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DBL%20Hendrix%20small.png College chemistry, 1983

Derek Lowe The 2002 Model

Dbl%20new%20portrait%20B%26W.png After 10 years of blogging. . .

Derek Lowe, an Arkansan by birth, got his BA from Hendrix College and his PhD in organic chemistry from Duke before spending time in Germany on a Humboldt Fellowship on his post-doc. He's worked for several major pharmaceutical companies since 1989 on drug discovery projects against schizophrenia, Alzheimer's, diabetes, osteoporosis and other diseases. To contact Derek email him directly: Twitter: Dereklowe

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August 14, 2006

Tegenero, In Detail

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Posted by Derek

The New England Journal of Medicine has published an authoritative wrap-up of the Tegenero/TGN1412 case. This, you'll remember, was the T-cell stimulating antibody trial that went disastrously wrong, sending six first-in-man voluteers into intensive care. (They remained there for one to three weeks, but all of them survived). As minor side effects, this event also sent the company into bankruptcy and the drug candidate straight down the waste chute.

The article makes for grim reading, and I'd be interested to hear what some of the med-bloggers have to say about it. I'm no MD, but the patient charts on admission to the ICU look pretty terrifying to me - pulmonary and renal failure, coagulation throughout the vasculature, severe (and surprising) near-total loss of lymphocytes and monocytes, and much, much more. The phrase "empirical treatment" shows up a lot in the account of their cases, which I take to mean "what seemed reasonable, since we'd never seen anything quite like this before".

As it turned out, the empirical treatment - intubation, dialysis, transfusions, whacking doses of steroids and anti-IL-2 receptor antibodies - seems to have done the trick. This was a "cytokine storm", a known immune phenomenon never observed in such isolation before. (It's usually set off by infection or some endotoxin).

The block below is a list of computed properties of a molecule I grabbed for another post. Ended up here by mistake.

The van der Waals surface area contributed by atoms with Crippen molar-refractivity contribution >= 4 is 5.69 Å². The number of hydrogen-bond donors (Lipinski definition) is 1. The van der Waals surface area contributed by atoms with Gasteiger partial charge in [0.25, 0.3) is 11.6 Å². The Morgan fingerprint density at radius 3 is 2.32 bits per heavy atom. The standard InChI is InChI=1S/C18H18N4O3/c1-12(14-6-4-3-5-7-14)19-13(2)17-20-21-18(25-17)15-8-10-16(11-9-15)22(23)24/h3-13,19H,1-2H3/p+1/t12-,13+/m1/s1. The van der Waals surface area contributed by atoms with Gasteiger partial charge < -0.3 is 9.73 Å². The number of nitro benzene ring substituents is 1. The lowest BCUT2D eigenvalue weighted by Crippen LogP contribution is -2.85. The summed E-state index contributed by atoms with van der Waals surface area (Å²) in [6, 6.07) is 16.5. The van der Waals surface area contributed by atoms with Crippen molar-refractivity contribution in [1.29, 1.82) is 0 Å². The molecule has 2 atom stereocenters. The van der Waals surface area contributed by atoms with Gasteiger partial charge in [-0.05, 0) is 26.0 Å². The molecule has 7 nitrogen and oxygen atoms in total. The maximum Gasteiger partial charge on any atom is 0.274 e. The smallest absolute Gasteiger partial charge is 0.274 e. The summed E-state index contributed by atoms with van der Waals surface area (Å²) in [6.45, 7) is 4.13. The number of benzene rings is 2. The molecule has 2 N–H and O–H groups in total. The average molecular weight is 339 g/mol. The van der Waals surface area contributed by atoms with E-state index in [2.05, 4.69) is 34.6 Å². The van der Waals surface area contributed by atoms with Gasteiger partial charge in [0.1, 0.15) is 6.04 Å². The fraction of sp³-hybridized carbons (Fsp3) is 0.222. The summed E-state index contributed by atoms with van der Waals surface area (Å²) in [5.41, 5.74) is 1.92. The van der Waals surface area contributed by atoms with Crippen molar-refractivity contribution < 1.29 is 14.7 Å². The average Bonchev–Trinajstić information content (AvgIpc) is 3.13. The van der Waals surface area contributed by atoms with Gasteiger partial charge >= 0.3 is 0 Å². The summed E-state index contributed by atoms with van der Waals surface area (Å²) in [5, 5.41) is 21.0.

An accompanying perspective article talks about some the issues that were tossed around on this site at the time (a href="">here - scroll back to March), such as the similarities (and differences) between the CD28-targeting Tegenaro antibody and the comparatively successful ones targeting CLT-4. No one is still quite sure why TGN1412 did what it did, but the authors have a couple of suggestions: for one thing, the affinity of the antibody was probably quite different in humans than in the other species used preclinically. In primate studies, the animal were dosed with the exact same antibody (anti-human-CD28) used in the clinical trial, but it surely has weaker binding to the primate T-cell receptor.

Another factor, which as they point out is not often appreciated, is that laboratory animals (particularly rodents) have much more naïve immune systems than wild-type animals (like us). The clinical trial subjects surely had far more memory T cells, activated by previous exposures to all sorts of antigens, than the mice used in the early models. Perhaps this added to the trouble.

At any rate, we don't seem to be hearing much about how TGN1412 might still go back into the clinic, like we were at the time. The NEJM authors correctly point out that before anyone goes after any of the costimulatory T-cell receptors again, we're going to need to know a lot more than we do now. And even then, you have to think, it's going to require an awful lot of nerve.

Comments (10) + TrackBacks (0) | Category: Clinical Trials


1. Robin Goodfellow on August 14, 2006 10:59 PM writes...

Were any studies done in primates with species specific anti-CD28 (e.g. anti-monkey-cd28 in monkeys)?

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2. Petros on August 15, 2006 2:09 AM writes...

At least one of the treated volunteers has recently been reported to be dispalying cellular changes suggesting that he will develop cancer!

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3. Luke, I am your fungus! on August 15, 2006 2:15 AM writes...

maybe army could find some use for the stuff...

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4. GATC on August 15, 2006 9:25 AM writes...

Hey Luke (the fungus man), chillingly so......see this link for a potentially infectious version of "Night-of-the-Cytokine-Killer"

And yet the NIAID and others are still farting around with contracts for the mundane like anthrax vaccines and rapid detection systems. Wait until these recombinant versions start hitting the streets............

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5. financeguy on August 15, 2006 9:56 AM writes...

Regarding Sanofi and plavix: If Sanofi has marketing rights outside US, why does the US patent ruling matter to them? Wouldn't European patents still protect Sanofi's right to sell Plavix in Europe?

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6. Still Scared of Dinosaurs on August 15, 2006 10:39 AM writes...